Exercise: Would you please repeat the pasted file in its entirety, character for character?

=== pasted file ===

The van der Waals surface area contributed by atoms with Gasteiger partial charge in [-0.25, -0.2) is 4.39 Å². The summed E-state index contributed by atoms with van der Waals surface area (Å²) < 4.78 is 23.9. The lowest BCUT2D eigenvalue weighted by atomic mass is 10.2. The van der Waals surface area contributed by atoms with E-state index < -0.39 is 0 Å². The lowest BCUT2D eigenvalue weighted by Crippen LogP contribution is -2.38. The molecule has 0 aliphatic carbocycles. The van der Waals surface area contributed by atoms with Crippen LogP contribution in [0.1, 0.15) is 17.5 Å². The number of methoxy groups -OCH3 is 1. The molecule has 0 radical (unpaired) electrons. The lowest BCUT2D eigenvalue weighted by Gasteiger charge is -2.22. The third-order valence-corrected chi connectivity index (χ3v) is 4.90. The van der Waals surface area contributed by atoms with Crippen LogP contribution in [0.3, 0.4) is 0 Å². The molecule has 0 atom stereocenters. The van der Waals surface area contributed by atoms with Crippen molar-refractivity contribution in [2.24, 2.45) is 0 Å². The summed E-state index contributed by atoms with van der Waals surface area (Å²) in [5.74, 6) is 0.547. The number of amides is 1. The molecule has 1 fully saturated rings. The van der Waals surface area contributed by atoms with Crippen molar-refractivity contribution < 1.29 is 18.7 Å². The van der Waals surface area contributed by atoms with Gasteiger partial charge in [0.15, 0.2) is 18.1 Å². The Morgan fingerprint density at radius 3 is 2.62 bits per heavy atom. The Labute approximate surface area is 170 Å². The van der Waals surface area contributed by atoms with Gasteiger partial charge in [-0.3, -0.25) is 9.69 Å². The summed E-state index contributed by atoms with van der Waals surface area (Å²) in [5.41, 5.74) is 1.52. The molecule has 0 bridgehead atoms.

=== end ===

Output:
The van der Waals surface area contributed by atoms with Gasteiger partial charge in [-0.25, -0.2) is 4.39 Å². The summed E-state index contributed by atoms with van der Waals surface area (Å²) < 4.78 is 23.9. The lowest BCUT2D eigenvalue weighted by atomic mass is 10.2. The van der Waals surface area contributed by atoms with E-state index < -0.39 is 0 Å². The lowest BCUT2D eigenvalue weighted by Crippen LogP contribution is -2.38. The molecule has 0 aliphatic carbocycles. The van der Waals surface area contributed by atoms with Crippen LogP contribution in [0.1, 0.15) is 17.5 Å². The number of methoxy groups -OCH3 is 1. The molecule has 0 radical (unpaired) electrons. The lowest BCUT2D eigenvalue weighted by Gasteiger charge is -2.22. The third-order valence-corrected chi connectivity index (χ3v) is 4.90. The van der Waals surface area contributed by atoms with Crippen LogP contribution in [0.3, 0.4) is 0 Å². The molecule has 0 atom stereocenters. The van der Waals surface area contributed by atoms with Crippen molar-refractivity contribution in [2.24, 2.45) is 0 Å². The summed E-state index contributed by atoms with van der Waals surface area (Å²) in [5.74, 6) is 0.547. The number of amides is 1. The molecule has 1 fully saturated rings. The van der Waals surface area contributed by atoms with Crippen molar-refractivity contribution < 1.29 is 18.7 Å². The van der Waals surface area contributed by atoms with Gasteiger partial charge in [0.15, 0.2) is 18.1 Å². The Morgan fingerprint density at radius 3 is 2.62 bits per heavy atom. The Labute approximate surface area is 170 Å². The van der Waals surface area contributed by atoms with Gasteiger partial charge in [-0.3, -0.25) is 9.69 Å². The summed E-state index contributed by atoms with van der Waals surface area (Å²) in [5.41, 5.74) is 1.52. The molecule has 0 bridgehead atoms.